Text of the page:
I use this same array for my pistol training. I start at 10 yards and shoot from the holster. I move back 5 yards each time until I get to the 40-yard mark. The target size and distance is a huge factor when shooting pistol from 10 to 40 yards. This drill allows me to understand how much time I need to let the sights settle and how much to focus on the trigger. In my experience, focusing on the trigger is much more important than the sights when shooting pistol. Pulling the trigger straight to the rear is what I focus on while getting the sights somewhere on the target. Many shooters put too much focus on stopping the gun dead center on a target and getting a perfect sight picture only to miss because of a bad trigger press.
Shotgun shooting drills need to accomplish two things: 1) slug accuracy out to 100 yards and 2) understanding of what choke to use when shooting knock down steel with birdshot. I shoot groups with all my chokes from cylinder to full and record any changes in accuracy. It is important to know how each choke shoots slugs. When I approach a stage I will look for the hardest piece of steel to knock down and use the appropriate choke to allow me to shoot as fast as possible but still achieve an effective hit. If there are slugs on that stage then I need to know how they shoot through that particular choke. I also pattern all my chokes out to 25 yards in 5-yard increments. Finally, I shoot thick 3-inch round steel targets to make sure I can knock them down with a given choke from 5 to 25 yards.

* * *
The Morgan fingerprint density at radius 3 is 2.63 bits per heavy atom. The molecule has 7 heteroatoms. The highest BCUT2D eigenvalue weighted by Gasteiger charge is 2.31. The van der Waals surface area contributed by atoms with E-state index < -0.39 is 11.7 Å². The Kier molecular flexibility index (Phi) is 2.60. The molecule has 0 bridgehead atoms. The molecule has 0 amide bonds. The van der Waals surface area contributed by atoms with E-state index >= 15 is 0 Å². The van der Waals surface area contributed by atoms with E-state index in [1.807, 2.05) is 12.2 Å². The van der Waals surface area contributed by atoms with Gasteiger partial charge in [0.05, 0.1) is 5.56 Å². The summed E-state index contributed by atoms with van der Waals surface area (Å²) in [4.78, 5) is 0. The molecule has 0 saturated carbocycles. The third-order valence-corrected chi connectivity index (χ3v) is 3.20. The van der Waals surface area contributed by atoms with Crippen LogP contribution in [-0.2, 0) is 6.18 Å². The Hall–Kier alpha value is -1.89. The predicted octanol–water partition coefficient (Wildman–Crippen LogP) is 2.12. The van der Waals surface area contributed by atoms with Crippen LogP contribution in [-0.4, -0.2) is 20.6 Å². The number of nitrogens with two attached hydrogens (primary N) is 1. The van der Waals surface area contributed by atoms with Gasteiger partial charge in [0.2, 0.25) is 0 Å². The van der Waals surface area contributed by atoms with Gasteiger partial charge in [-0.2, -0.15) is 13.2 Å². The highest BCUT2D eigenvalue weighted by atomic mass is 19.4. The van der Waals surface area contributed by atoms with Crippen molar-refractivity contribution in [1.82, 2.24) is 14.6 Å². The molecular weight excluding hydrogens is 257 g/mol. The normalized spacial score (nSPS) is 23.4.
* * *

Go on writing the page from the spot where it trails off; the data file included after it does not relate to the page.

Firearm Manipulation: All aspects of keeping the guns running (loading, reloading and malfunction clearances).
The best part about these skills is that you can practice them all at home in dry fire. Most pistol and rifles are magazine fed and have similar loading, unloading and clearances. In my practice I cover all the scenarios I see in matches during the year. Unloaded starts with ammunition on my belt, unloaded starts with ammunition staged on a table and loaded starts with a reload. All three guns are included in this dry fire and it takes about 15 minutes a night to do all the different challenges. Shotgun loading for the non-open shooters is an important factor. I practiced for many hours until I felt proficient. I practice loading the shotgun as fast as I am able to get the rounds in the gun. If I push too fast I miss loads and rounds fall to the floor. The most important aspect of the shotgun is efficiency in shooting and loading. Missing shots causes you to load more shells, and missing loads has the same result. It is best to slow down to a speed where you get effective hits with every shot and every shell goes into the gun.
Transitions: Switching between guns during a course of fire under time.
This aspect of the 3-Gun game has been neglected by a majority of shooters. I see shooters wasting time moving between the guns on every stage I shoot. This is time you are giving away to your competitors. On a stage where all three guns are used I think the average shooter wastes 2-5 seconds on transitions. During my nightly dry fire I include techniques that require me to move between all three guns. I look at the best way to put a gun down and the best way to pick the next one up. I search for the most efficient way to move between the guns. In your training look at the time you are not shooting as wasted time and try to develop faster ways to get to the next gun. Consider the safety issues when practicing and do not create a situation where you do something so risky you will get DQ’d. My advice is to get rid of the long guns with haste and do not baby them. Drop your guns, don’t throw them, but don’t baby them either. Let them go when you are done with them; if you have quality gear it will not be damaged.
Good luck in your training, and I hope to see you all in Virginia.